The Contact Mode is of course the same as the Tele Memo mode, found on many G-Shocks around the end 90’s and begin ‘00’s. It’s like a personal telephone book.
The ID mode is pretty similar to the Contact Mode. There are already three built in ID Modes: PASSPORT, LICENCE and CREDIT. Not sure if it is wise to store your credit card number in your watch though. The input procedure is the same as the Contact Mode.
In 2011 the Contact Mode and ID Mode are totally obsolete. In the past 15 years mobile telephones are even common in the most remote parts of the world and the current phones are more like pocket computers which are capable of much more than you could wish on a early ‘90s computer (let go the amount of memory on a single smart phone nowadays). Back in 1995 however could be a handy feature. I remember back in 2001 I had some telephone number programmed in a Tele Memo, just in case. Now you don’t even know telephone number anymore. Just save under a name and scroll through your contacts to find your contacts again, even with facultative additional address, birth date, e-mail addresses and websites. How did we ever survive in the early 90’s?
Next mode you’ll find on the Codename is the “Vital Statistics” mode. In this mode you can input your name, birth date and blood type (AB0 and Rhesus) . I think the idea is very good, but if it works in real, I’ll have my doubts. If I would be hit by a car, wearing this watch, I doubt that medical emergency workers would look at my watch and say: “Hey, here are his Vital Statistics”, but hey, if you don’t input your data, it will be missed for sure. Just in case, my blood type is 0 neg. The ideal donor.
Further the Codename has a simple Alarm Function and a 24 hour Stopwatch function. The Codename has a “Backlight Alarm” that can be toggled on and off. Off course the Backlight Alarm is normally called “Flash Function”, but like the Contact Code, “The Names have been changed to protect the Innocent”. When activated, the backlight flashes when an alarm sound is produced (except when scrolling through the modes) and a small star like symbol (photo below) appears in the display.
A hidden feature on this watch is the “Display Mode”. This mode is sometimes used as the watch is on display in a shop window. When activated, press MODE button for about three seconds until it beeps, the Emergency Codes scroll in the top display, instead of showing the day. It looks cool, but in this mode you can’t scroll through the watch’s other functions. Therefore you have to leave Display Mode by pressing the Mode button again for about 3 seconds.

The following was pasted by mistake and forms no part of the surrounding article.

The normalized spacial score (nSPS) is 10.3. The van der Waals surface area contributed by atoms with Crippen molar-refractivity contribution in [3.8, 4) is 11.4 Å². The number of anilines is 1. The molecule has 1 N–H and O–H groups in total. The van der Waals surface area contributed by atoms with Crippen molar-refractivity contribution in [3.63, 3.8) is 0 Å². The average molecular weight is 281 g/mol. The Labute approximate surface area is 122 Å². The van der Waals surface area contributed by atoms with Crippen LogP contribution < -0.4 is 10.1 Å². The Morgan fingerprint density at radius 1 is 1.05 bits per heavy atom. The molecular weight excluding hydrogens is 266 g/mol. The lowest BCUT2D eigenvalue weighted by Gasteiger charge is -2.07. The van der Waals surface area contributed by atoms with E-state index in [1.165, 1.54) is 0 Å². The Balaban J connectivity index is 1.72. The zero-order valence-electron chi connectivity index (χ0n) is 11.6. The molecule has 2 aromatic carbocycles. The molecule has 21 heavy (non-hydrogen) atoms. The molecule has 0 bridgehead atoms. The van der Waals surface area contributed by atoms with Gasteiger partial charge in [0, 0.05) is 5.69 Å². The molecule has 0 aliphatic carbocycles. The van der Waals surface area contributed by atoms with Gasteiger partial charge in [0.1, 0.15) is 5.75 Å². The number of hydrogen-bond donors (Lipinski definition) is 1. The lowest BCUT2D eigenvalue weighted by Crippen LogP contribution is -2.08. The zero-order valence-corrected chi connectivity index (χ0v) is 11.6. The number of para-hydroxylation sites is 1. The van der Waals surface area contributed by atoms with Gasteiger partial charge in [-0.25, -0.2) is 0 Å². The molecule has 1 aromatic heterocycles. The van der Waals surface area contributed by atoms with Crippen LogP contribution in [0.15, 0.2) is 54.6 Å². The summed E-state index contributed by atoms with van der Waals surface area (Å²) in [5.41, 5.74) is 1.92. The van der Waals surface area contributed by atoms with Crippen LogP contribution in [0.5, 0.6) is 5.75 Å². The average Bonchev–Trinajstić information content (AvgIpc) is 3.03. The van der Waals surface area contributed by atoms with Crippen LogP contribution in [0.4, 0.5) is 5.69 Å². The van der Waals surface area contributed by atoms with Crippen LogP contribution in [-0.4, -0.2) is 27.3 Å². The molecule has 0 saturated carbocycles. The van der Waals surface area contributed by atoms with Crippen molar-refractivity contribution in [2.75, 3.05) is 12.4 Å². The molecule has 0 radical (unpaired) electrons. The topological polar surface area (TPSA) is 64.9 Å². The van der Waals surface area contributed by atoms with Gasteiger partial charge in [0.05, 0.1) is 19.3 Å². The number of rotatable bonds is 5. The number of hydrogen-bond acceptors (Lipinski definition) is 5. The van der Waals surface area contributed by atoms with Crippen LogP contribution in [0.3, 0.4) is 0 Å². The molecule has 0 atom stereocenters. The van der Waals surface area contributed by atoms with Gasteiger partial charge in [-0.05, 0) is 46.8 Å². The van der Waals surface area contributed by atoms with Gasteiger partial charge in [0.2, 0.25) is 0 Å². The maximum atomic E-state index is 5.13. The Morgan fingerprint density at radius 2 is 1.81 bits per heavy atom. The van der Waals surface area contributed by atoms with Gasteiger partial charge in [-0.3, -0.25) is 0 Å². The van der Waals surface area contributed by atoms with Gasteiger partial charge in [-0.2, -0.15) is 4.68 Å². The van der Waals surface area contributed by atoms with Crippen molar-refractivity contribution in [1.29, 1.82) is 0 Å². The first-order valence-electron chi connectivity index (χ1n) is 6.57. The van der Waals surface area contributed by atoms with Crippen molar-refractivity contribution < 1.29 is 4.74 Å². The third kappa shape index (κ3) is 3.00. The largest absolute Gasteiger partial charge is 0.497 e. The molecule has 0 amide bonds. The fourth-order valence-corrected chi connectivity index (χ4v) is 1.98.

I think that the Codename is a very good looking brother of the DW-8400 Mudman, that I coincidentally featured here on 50 Gs a week ago. The special straps give the watch even a tougher look in my opinion, though the straps are pretty stiff. They may become looser when wearing the watch longer, or probably you also get used to it. Whenever strapped on, it feels solid on your wrist. It is packed with features, which are more gadgets than useful for daily life, though back in 1995 the Contact Mode could have been a handy and useful feature. The backlight is as bright as the Mudman, DW-6900 and DW-6600 models, which were about the first models which had the Electro Luminescent Backlight.
Although its successor, the DW-8800 Codename Cipher, is pretty common and not too hard to find, it not that easy to track down a DW-8500 Codename. Still , if you are really hunting down one, it must be not too difficult to find, as it was an international release. As it is not a very sought after model, you might be able to get your hands on one for a reasonable price ($75 - $125 range for a good condition to NOS basic model). Like the Mudman, bear in mind this is a pretty old model and that the button parts tend to crack when used frequently as the bezel gets older. Both mine are in pretty good, used shape and I have paid probably around $70 - $80 for each of them, in a batch of other G-Shocks.


Jordie Sanchez said...

is there any way I can find the strap and strap adapters? any links please?

Ho Justin said...

Is there any way to find bezel and strap?

Ho Justin said...
This comment has been removed by a blog administrator.
G-Shock Sjors said...

Hi Justin,

This is a pretty old model. I do not think it is very easy to find spare resin for this model. It has always been difficult and looking at the age of this model I rather think of it as near impossible. Sorry, it is such a great vintage piece.



rich240 said...

I was really shocked at how this recently started to fall apart (granted it's almost 20 years old, but still - "shock resistant"?) The black plastic casing, like around the G button and the side buttons, a few years ago just started cracking and breaking apart. And as others have said, the strap is not great, it's kind of a fabric-y texture and it shreds and frays. Expected more for what I paid, way back when.

Marc Buntemeyer said...

I own the red/black one and my resin fall apart to.
The watch was like new, I had it in a dark watchcase the last 10 Years, and if I took it it out to wear it'r resin bezel broke in pieces.

It's very hard because the crystal has no scratches, like new.

But when I look to citizen, the same Problem.
I own an Indipendent ana-digi from 1997 with special strap.
The watch is mint buit the straps resin is broken on both sides of the clasp.

After that I only buy watches with stainless steel housings, and without special straps.